A Hampstead gardener in Sicily
Alison Richards has battled to save the 150 year old Sicilian paradise
On a ridge overlooking the sea on the western tip of Sicily is a villa. In that villa, members of Alison Richards’s family have lived, on and off, for over 150 years, since enterprising Mr. Ingham and his Whitaker nephews began in the fortified wine, marsala, business. Around the villa, called Racalia, is a large terraced garden, part woodland, part formal pleasure ground, part citrus and olive groves, all made possible by natural water springing from the limestone and sandstone ridge. Although records are scarce, Alison’s great grandmother, Euphrosyne Whitaker, is known to have created the late nineteenth century garden.
Until well after the Second World War, when the villa was a military hospital, the gardens were well maintained. But by the time Alison’s brother took over, romantic ruin was getting into its stride, engulfing walls, terraces, paths, steps, beds, urns in reckless growth (this is a fertile area, the summers may be blistering but in winter it rains). Bougainvillea, sumach , bamboo and acanthus were swallowing all the details of the hard landscaping, in the woodland crashed trees lay where they had fallen, although beautiful mature trees remain, umbrella pines, Aleppo pines, evergreen oaks, Morton Bay figs.
Alison has loved the garden since her childhood. Once her own children were growing up she began to think of trying to rescue and recreate it, even though living in Hampstead and gardening in Sicily is not the easiest of arrangements. Since the late 1990s she has been organizing parties of volunteers for bursts of intense activity, supported by the indispensable year-long presence of Giuseppe Ficuccia. There is still plenty of work-in-progress but the transformation she has brought about is, literally, a revelation. Alison says that the more she works and discovers, the more she admires her great grandmother’s vision.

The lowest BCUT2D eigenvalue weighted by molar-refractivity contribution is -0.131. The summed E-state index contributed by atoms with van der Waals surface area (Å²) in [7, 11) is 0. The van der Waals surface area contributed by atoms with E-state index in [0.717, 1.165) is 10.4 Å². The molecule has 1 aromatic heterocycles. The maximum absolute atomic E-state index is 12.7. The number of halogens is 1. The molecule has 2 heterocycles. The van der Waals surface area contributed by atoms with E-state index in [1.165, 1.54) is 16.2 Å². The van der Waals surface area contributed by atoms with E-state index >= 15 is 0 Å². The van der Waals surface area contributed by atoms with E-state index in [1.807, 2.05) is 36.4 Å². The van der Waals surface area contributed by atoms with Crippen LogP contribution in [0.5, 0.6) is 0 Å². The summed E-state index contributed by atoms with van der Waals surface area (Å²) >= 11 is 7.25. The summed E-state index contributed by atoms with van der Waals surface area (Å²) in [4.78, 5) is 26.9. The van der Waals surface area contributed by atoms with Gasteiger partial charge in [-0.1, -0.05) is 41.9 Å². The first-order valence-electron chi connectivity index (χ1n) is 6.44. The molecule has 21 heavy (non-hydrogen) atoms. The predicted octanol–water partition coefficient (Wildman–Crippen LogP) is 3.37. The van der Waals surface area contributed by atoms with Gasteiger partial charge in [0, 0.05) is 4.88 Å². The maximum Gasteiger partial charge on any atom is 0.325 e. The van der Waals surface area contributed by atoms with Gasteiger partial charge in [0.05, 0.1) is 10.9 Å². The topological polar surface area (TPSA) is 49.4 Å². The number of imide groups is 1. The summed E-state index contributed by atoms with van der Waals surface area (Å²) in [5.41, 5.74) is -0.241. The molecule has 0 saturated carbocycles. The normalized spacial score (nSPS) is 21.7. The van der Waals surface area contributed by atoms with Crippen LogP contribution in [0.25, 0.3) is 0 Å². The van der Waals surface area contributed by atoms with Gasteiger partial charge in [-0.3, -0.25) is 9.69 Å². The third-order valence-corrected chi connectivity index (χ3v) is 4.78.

Clearing is one thing, knowing what to put into cleared areas is another. Alison came to the work with the practised eye of a jeweller but without much knowledge of plants. She soon did a Royal Horticultural Society course at Capel Manor and joined the Mediterranean Garden Society, which exists to help its members learn more, often through visiting each other’s gardens in Greece, Italy, etc. Her first project was to develop the lower half of the formal garden, making two new square plots divided by paths in the form of an X, planted with a mix of flowering shrubs and succulents, including lavender, phlomis, carissa, salvia, artemisia, etc.
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Not everything went as hoped – the sumach fought back, some plants were not established enough to survive the heat, various irrigation systems proved tricky (the agricultural method of putting pin-holed pipes under black plastic has proved the most successful, although disguising the plastic with shredded plant material gave a bed for more weeds and remains an unsolved detail). Also, sourcing plants is difficult in Sicily. Alison says it makes you appreciate how lucky we are here.
But, despite all, through trial, error, learning and time, the improvements are great. When I was there last week, two other members of the work team, Dan Stringer and Ignas Bartulis, both gardeners from The Holme in Regent’s Park, gave the quartered beds a loving, attentive going-over with shears and secateurs, to the point that Alison says they have never looked so good before and, as after a good haircut, will go on to look even better. These beds are only a fraction of Alison’s project, to write of the pergola, new terraces, tree-planting, etc. would take too long.
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Neither Dan nor Ignas had been to Sicily before and they appreciated the chance to work with unfamiliar plant material. Mosquitoes notwithstanding, Dan loved the warmth, quiet, beautiful surroundings, casting thoughtful looks at the woodland and what more might be done to open up and regenerate it. Giuseppe, on the other hand, is on home ground. His family were shepherds. The faint tinkling of bells comes from the goats his father still keeps beyond the garden wall. Giuseppe’s multifarious job includes the cultivation of the olives that go into the delicious oil that Alison’s brother produces. Anyone who wants a taste of this touchingly romantic place would do well to try some (www.racalia.com).
I asked Alison Richards to name some plants that she grows at Racalia but that would also do well in London. Her response was to think of a group that would look good together:-
Salvia greggii “Royal Bumble”
Salvia setulosa “Silas Dyson” both rich complementary reds giving colour till November in UK
Globularia trichosantha (Globe Daisy) blue flowers, good leaves, evergreen
Santolina (cotton lavender)